• Control Structures Cont….
    • Sequential Logic or sequential Flow.
    • Selection Logic or Conditional Flow.
    • Iteration Logic or Repetitive Flow.
    • Sequential Logic : In sequence control structure, one program statement following another logical order.
    • OR
    • Steps are executed one after one
    • i.e Step1  Step2  Step3  Step4  So on…
  • 2. Selection Logic
    • Selection logic employs a number of conditions which leads to a selection of one out of several alternatives conditions.
    • The selection control structure also known as IF-THEN-ELSE structure.
    • Its offers two paths to follow when a decision must be made by a program.
    • The selection control structure fall into 3 types:
  • Selection control structure types:
    • Single Alterative : (One Condition):
    • This structure has the form:
    • IF condition, then
    • [Module A ]
    • End of IF structure.
    • -------------------------------------
    • Algorithm:
    • step1: start
    • step2: if today is wed” then goto step3.
    • Step3: print “ today is wed”
    • Step4: End/Exit
  • Double Alterative:
    • This structure has the form
    • IF condition, then
    • [Module A]
    • Else
    • [Module B]
    • End of IF Structure
    • ------------------------------
    • Algorithm:
    • Step1: start
    • Step2: if a=1 then goto step3
    • Step3: Print “a=1”
    • Else
    • Step4: print “a!=1”
    • Step5: End/Exit.
  • Multiple Alterative:
    • This structure has the form.
    • IF condition1, then
    • [Module A] Else
    • IF condition2, then
    • [Module B] Else
    • IF condition3, then
    • [Module C]
    • Else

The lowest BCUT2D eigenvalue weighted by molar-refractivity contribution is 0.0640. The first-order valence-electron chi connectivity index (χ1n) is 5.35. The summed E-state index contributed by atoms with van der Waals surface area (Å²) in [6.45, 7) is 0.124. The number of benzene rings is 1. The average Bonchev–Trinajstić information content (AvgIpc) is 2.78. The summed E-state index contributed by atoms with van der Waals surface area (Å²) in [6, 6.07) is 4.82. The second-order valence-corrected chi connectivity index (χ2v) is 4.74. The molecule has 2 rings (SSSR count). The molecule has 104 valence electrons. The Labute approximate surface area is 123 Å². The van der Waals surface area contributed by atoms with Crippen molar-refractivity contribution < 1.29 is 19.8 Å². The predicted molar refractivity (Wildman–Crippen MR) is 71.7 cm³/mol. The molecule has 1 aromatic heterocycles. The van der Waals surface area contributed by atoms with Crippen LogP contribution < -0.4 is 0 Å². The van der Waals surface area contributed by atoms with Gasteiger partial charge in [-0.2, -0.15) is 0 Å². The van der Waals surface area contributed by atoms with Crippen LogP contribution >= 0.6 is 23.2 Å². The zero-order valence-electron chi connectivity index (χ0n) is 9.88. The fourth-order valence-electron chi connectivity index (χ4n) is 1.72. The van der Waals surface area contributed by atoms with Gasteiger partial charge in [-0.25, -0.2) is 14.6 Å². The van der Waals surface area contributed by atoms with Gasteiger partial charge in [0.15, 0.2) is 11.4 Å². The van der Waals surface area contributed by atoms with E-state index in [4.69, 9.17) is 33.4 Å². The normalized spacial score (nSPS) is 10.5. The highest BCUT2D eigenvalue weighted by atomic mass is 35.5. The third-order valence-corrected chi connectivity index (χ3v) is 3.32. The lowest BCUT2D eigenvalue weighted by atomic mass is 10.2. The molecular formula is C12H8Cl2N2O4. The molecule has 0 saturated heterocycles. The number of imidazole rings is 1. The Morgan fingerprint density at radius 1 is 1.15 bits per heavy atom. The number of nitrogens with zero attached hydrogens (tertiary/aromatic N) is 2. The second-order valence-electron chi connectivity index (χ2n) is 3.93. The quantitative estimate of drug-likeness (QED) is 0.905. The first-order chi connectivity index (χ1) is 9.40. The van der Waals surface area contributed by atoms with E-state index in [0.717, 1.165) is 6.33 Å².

• [Module D]
    Algorithm: Step1: start Step2: if a=1 then goto step3 Step3: print a=1. else Step4: if a=2 then goto step5 Step5: print a=2. Else Step6: if a=3 then goto step7 Step7: print a=3. Else Step8: print a!=1,2,3 Step9: End/Exit.
  • 3. Iteration Logic OR Repetitive Flow
    • In this iteration or loop control structure a process may be repeat as long as the condition remain true.
    • In this control structure, we use either two types of structure involving loops.
      • For Loop
      • While Loop
      • For loop is used to repeat a process until a fix number of times
      • While loop is used to repeat a process or instructions until our condition is true.
  • Iteration logic Example:
    • Algorithm:
    • Step1: start
    • Step2: declare variable x as interger
    • for{
    • Step3: assign value 1 to x variable.
    • Step4: if x<=5 then goto step5
    • Step5: print value of x.
    • Step6: add 1 to x (x++)
    • Step7: goto step4
    • }
    • Else
    • Step8: End
  • Program (For Loop)
    • void main()
    • { int x; for(x=1;x<=5;x++)
    • {
    • printf(“n x=%d”,x);
    • }
    • }
    • Output:
    • x=1
    • x=2
    • x=3
    • x=4
    • x=5
    Format string Variable declaration Assignment of a value . check condition (value of x) Increament statement ( add 1 to x)
  • Program (while loop)
    • void main ()
    • {
    • int x=3;
    • while(x!=1)
    • {
    • printf(“nData Structure”);
    • x--;
    • }
    • }
    • OUTPUT: